Orange Historical Society

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The city of Orange was incorporated in 1822 named after the William Prince of Orange in appreciation for benefits received.  The land was purchased from the the Paugussett Indians in 1639 and was settled after 1700.  The Orange Historical Society was founded in 1964 with artifacts dating back earlier than incorporation, and rigorously aims to protect and preserve the history of this era and subsequent eras.  The artifacts can be seen on the Sunday tours of the Stone-Otis House - built in 1830 by Dennis Stone,  an early prominent figure of Orange, and restored by the Orange Historical Society — and The Academy - originally serving as a school for the Orange community, an assembly room and later as the town hall until 1967.  These  two buildings of significance in the history of Orange today serve as museums for the town.  In addition,  a third museum  — The Bryan-Andrew House — acquired  by the town, belonged to the Bryan family. Richard Bryan, Jr. purchased 208 acres of land in 1700 and it was known as Bryan's Farm. Aside from the three museum houses, the society itself has nearly 350 members and meets a handful of times a year featuring speakers, exhibits and other educational and restorative projects which are open to the public as well.  Orange does not appear to have any local legends or folklore or really any notable historical happenings other than a reputation for being a quiet little haven remaining in relative peace since its beginning.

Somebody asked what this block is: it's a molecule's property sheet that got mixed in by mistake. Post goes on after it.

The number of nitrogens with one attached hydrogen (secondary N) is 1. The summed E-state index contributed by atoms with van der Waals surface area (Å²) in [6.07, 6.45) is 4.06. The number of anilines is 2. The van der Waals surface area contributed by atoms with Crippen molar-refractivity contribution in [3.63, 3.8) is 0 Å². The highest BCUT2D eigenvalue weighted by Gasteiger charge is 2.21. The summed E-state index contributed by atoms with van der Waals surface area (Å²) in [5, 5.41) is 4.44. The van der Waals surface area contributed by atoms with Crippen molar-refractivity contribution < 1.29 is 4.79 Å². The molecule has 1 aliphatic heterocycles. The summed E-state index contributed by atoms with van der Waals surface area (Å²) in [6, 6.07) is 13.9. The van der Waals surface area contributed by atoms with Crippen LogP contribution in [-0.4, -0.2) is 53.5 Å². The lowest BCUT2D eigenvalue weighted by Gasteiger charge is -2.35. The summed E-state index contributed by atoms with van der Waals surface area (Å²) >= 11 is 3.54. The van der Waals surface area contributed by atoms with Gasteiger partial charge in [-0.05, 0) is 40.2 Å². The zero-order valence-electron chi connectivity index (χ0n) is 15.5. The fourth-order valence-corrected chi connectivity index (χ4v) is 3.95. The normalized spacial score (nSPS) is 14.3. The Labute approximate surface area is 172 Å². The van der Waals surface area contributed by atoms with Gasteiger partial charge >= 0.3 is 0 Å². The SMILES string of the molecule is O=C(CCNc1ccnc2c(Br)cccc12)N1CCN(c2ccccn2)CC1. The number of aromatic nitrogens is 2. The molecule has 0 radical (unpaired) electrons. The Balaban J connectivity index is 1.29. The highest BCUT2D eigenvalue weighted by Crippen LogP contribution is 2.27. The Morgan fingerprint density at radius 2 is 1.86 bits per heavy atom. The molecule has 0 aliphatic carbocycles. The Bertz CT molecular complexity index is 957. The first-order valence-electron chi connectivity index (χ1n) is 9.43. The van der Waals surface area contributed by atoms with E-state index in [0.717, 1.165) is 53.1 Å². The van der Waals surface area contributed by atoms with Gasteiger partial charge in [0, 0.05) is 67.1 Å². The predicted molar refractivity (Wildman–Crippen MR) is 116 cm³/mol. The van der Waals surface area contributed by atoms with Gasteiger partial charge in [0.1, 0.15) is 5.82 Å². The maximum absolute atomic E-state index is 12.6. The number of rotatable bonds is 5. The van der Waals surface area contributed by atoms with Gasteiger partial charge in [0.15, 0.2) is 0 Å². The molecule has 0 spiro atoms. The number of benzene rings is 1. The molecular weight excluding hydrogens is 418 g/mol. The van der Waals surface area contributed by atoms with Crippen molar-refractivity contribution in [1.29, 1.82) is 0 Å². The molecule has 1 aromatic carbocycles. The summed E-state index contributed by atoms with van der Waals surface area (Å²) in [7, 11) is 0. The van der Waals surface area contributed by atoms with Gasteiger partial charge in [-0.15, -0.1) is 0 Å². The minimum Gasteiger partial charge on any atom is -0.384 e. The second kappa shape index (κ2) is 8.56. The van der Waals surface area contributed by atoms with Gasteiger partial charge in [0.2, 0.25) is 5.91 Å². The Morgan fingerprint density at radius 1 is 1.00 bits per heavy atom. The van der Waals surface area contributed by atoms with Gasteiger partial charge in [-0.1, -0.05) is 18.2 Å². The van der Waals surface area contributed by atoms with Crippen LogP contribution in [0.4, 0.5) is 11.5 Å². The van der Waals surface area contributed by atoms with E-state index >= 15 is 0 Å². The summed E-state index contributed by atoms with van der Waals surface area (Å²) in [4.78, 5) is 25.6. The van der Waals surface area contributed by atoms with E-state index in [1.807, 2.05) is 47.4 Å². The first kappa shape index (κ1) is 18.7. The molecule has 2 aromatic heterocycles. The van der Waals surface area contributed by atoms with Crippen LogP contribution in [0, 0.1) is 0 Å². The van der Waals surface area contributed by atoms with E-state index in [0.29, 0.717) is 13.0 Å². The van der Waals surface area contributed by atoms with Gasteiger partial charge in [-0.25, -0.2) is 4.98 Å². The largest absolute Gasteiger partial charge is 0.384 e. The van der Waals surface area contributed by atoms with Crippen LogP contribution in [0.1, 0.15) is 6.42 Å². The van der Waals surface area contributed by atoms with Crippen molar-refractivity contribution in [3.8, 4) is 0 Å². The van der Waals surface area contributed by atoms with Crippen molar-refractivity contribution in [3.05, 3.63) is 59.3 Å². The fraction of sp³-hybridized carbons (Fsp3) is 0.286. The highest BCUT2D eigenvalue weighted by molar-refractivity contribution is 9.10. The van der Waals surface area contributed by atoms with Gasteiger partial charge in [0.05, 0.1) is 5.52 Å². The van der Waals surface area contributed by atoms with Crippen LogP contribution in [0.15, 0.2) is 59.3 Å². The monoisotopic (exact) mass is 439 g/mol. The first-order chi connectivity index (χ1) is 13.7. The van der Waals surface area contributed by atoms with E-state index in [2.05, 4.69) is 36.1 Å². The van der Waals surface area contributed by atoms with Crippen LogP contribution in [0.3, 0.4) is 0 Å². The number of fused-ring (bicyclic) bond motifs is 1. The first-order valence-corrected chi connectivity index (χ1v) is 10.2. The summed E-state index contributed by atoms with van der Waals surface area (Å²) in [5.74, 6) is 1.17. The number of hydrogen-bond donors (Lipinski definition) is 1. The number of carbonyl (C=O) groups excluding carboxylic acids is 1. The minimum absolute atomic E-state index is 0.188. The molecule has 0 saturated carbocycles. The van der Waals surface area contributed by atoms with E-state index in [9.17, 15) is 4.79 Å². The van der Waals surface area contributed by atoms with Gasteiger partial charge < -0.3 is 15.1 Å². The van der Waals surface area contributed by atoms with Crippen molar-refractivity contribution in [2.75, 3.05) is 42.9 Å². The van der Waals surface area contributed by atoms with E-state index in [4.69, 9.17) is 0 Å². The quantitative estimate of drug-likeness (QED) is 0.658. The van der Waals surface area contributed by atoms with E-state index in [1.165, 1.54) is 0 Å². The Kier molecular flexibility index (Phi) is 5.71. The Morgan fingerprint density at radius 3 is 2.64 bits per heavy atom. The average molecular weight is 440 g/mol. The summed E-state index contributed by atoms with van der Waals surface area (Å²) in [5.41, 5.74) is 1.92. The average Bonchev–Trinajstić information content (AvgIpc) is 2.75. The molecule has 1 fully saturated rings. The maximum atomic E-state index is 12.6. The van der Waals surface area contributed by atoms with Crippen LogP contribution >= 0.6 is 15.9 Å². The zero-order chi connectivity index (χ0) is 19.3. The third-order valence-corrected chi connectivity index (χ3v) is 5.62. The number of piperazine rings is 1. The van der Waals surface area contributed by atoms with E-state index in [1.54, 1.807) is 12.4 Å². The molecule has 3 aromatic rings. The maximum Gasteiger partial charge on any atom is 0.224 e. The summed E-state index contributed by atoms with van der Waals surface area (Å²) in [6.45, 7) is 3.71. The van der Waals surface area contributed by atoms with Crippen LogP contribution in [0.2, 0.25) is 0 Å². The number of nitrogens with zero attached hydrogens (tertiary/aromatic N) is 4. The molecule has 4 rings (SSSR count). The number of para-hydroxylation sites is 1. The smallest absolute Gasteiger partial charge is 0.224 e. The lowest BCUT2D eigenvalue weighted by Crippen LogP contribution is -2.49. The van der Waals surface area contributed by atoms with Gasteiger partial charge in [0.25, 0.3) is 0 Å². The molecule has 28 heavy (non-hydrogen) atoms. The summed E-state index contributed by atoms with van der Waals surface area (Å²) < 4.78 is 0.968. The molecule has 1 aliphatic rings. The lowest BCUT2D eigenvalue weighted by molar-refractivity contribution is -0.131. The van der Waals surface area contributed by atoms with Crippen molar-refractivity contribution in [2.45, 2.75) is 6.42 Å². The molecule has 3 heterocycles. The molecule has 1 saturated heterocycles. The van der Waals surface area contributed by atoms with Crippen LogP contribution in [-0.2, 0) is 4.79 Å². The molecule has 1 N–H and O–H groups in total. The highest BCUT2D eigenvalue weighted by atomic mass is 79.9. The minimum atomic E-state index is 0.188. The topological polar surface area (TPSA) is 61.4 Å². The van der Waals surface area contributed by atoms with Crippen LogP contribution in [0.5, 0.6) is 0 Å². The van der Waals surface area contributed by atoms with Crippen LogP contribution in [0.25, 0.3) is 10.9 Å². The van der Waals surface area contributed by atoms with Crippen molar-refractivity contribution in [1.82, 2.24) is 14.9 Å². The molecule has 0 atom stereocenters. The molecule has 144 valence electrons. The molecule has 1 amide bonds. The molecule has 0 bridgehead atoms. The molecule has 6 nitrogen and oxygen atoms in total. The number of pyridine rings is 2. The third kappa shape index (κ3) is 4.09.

605 Orange Center Rd, Orange, CT 06477
(203) 795-3106
  • Fax: 508-240-7274
  • Hours: Apr - Oct: Sun 1pm - 4pm
  • Hours: June - October: Mon - Sun, 10am - 8pm
  • Accessible: no
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